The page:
1/8 teaspoon ground cloves or allspice
1/8 teaspoon ground cardamom

Combine all of the ingredients in a blender. Pour the mixture into a medium saucepan and bring it to a boil. Remove from the heat and pour it into a sterilized pint jar with a tight lid. Store in the refrigerator.


Sunday, June 13, 2010


Best Blog Tips

We had this for dinner last night and lunch today, and ate with just as much gusto the second time as the first! This is a little-known (at least in North America) dish from the Levant-- Lebanon, Syria, Palestine. I suspect that it is a sort of home-style dish-- it's very easy to make and uses common ingredients. 

Saniya (or Sania) is a a type of casserole of spiced ground meat, in this case covered with a tahini-based sauce. The meat part was not hard to “veganize”-- there are many delicious vegan ground meat substitutes around. I had Field Roast Classic Meatloaf in the freezer and used that, but you can use your favorite burger sub. According to Sufian Mustafa, chef and researcher, tahini and yogurt are both used to make "white sauces" in Levantine cooking, so I mixed the two (using silken tofu and lemon juice instead of yogurt) to make a creamy, rich-tasting lower-fat version of this sauce.

The results were delicious and I suspect that I will make this often. I had some whole wheat pita bread and some cooked chickpeas in the freezer, so I made my New, Improved No-Oil Hummous and we had a feast!

Servings: 6
Serve with hummous and pita bread, and a salad (such as Tabouleh, pictured below) or cooked greens.

2 cups Bryanna's Lower-Fat Version of Levantine Taheena Sauce (Recipe below)
(Make the Taheena Sauce before you start the rest of the dish.)

2 tablespoons olive oil
2 large onion, chopped
1 lb. Field Roast Classic Meatloaf, round roughly in a food processor (or substitute 4 cups of your favorite vegan hamburger alternative, such as 2 packages of Yves Veggie ground Round)
salt to taste (I used about 2 pinches with the Field Roast product-- you may need more with other products.) Or a little soy sauce
2 teaspoons Special Spice Mixture (see below), or more to taste
1 cup chopped Italian parsley
8 medium tomatoes, cut into cubes, OR the equivalent in good-quality Italian canned whole tomatoes, well drained and cubed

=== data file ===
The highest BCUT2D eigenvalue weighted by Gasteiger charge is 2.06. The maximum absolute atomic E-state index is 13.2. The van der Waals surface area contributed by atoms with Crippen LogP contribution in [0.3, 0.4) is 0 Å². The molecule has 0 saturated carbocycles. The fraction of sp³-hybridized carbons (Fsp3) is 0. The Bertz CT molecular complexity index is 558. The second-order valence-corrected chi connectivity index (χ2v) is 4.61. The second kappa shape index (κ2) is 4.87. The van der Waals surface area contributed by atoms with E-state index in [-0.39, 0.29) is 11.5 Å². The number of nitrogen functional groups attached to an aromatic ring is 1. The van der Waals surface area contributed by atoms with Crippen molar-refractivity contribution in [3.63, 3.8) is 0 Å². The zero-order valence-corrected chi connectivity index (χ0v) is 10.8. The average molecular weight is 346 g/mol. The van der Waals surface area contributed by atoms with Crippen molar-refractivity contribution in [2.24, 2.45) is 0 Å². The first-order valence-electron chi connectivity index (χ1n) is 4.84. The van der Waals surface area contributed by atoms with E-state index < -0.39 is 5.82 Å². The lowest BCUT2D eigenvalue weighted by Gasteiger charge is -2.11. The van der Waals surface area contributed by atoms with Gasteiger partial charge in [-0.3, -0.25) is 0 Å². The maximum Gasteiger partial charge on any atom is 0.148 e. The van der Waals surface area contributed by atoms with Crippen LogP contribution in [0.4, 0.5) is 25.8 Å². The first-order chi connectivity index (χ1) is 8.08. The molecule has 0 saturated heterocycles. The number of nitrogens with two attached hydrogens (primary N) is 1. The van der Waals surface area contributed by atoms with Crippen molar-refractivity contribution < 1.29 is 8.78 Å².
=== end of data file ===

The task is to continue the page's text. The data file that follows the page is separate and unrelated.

Special Spice Mixture: (Store leftover spice mix in a jar for next time!)
1 Tbs each of:
black pepper
ground cumin
ground coriander or ginger
ground allspice or ginger

NOTE: I made this dish, and calculated the Nutrition Facts, using Field Roast Classic Meatloaf. If you use a different meat sub, the Nutrition Facts may be different. Also, the Field Roast Meatloaf is very well-seasoned, and another hamburger sub may not be so tasty, so you may have to add a little more seasoning. A little Marmite dissolved in hot water adds flavor, for instance. Taste as you go!

Preheat the oven to 350 degrees F.

Heat the olive oil in a large nonstick skillet. Add the chopped onion and saute over medium high heat until it starts to soften. Add the ground Field Roast Meatloaf, or other hamburger substitute of your choice, and 2 teaspoons of the Special Spice Mixture. Stir-fry over high heat for a few minutes.

Add the parsley and salt to taste. Mix well and spread the mixture evenly into a 9x13" baking pan which has been oiled with olive oil.

Distribute the tomato cubes evenly over the top.

Spread the Taheena Sauce evenly over the top.

Bake for about 20-30 minutes. Serve hot with (whole wheat) pita bread, and hummous. A salad or some sauteed greens goes well with this meal.

Nutrition Facts
Nutrition (per serving): 340.8 calories; 54% calories from fat; 21.3g total fat; 0.0mg cholesterol; 572.0mg sodium; 690.4mg potassium; 23.3g carbohydrates; 6.5g fiber; 7.7g sugar; 16.8g net carbs; 18.6g protein; 7.8 points.

Servings: 22